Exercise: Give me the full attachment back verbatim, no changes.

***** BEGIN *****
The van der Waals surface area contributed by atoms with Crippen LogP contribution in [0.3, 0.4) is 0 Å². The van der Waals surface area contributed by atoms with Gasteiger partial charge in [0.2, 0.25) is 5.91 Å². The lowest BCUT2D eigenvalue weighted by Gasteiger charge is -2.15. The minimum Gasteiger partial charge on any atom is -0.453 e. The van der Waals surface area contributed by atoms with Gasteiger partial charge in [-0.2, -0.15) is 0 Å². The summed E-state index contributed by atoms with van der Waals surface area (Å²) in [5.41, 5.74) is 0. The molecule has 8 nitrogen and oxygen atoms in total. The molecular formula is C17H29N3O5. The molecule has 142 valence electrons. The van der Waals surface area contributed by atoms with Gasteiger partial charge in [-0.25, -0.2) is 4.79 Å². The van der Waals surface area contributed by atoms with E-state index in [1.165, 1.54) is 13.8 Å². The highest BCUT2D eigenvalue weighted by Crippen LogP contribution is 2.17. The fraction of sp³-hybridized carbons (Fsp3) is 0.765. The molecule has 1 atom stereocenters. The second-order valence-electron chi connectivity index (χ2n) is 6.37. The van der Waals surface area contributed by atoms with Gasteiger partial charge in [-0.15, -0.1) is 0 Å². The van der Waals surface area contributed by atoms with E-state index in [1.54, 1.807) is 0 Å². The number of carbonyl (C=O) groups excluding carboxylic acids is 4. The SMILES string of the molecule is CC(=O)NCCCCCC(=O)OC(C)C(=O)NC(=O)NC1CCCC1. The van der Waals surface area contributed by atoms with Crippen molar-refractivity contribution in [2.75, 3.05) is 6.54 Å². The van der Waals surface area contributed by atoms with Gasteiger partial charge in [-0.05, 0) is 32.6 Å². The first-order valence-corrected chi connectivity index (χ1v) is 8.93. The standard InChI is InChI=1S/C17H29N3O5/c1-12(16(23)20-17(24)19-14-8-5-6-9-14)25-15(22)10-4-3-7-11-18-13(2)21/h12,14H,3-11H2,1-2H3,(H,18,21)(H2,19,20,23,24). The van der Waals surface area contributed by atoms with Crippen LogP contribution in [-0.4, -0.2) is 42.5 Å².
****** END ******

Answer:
The van der Waals surface area contributed by atoms with Crippen LogP contribution in [0.3, 0.4) is 0 Å². The van der Waals surface area contributed by atoms with Gasteiger partial charge in [0.2, 0.25) is 5.91 Å². The lowest BCUT2D eigenvalue weighted by Gasteiger charge is -2.15. The minimum Gasteiger partial charge on any atom is -0.453 e. The van der Waals surface area contributed by atoms with Gasteiger partial charge in [-0.2, -0.15) is 0 Å². The summed E-state index contributed by atoms with van der Waals surface area (Å²) in [5.41, 5.74) is 0. The molecule has 8 nitrogen and oxygen atoms in total. The molecular formula is C17H29N3O5. The molecule has 142 valence electrons. The van der Waals surface area contributed by atoms with Gasteiger partial charge in [-0.25, -0.2) is 4.79 Å². The van der Waals surface area contributed by atoms with E-state index in [1.165, 1.54) is 13.8 Å². The highest BCUT2D eigenvalue weighted by Crippen LogP contribution is 2.17. The fraction of sp³-hybridized carbons (Fsp3) is 0.765. The molecule has 1 atom stereocenters. The second-order valence-electron chi connectivity index (χ2n) is 6.37. The van der Waals surface area contributed by atoms with Gasteiger partial charge in [-0.15, -0.1) is 0 Å². The van der Waals surface area contributed by atoms with E-state index in [1.54, 1.807) is 0 Å². The number of carbonyl (C=O) groups excluding carboxylic acids is 4. The SMILES string of the molecule is CC(=O)NCCCCCC(=O)OC(C)C(=O)NC(=O)NC1CCCC1. The van der Waals surface area contributed by atoms with Crippen molar-refractivity contribution in [2.75, 3.05) is 6.54 Å². The van der Waals surface area contributed by atoms with Gasteiger partial charge in [-0.05, 0) is 32.6 Å². The first-order valence-corrected chi connectivity index (χ1v) is 8.93. The standard InChI is InChI=1S/C17H29N3O5/c1-12(16(23)20-17(24)19-14-8-5-6-9-14)25-15(22)10-4-3-7-11-18-13(2)21/h12,14H,3-11H2,1-2H3,(H,18,21)(H2,19,20,23,24). The van der Waals surface area contributed by atoms with Crippen LogP contribution in [-0.4, -0.2) is 42.5 Å².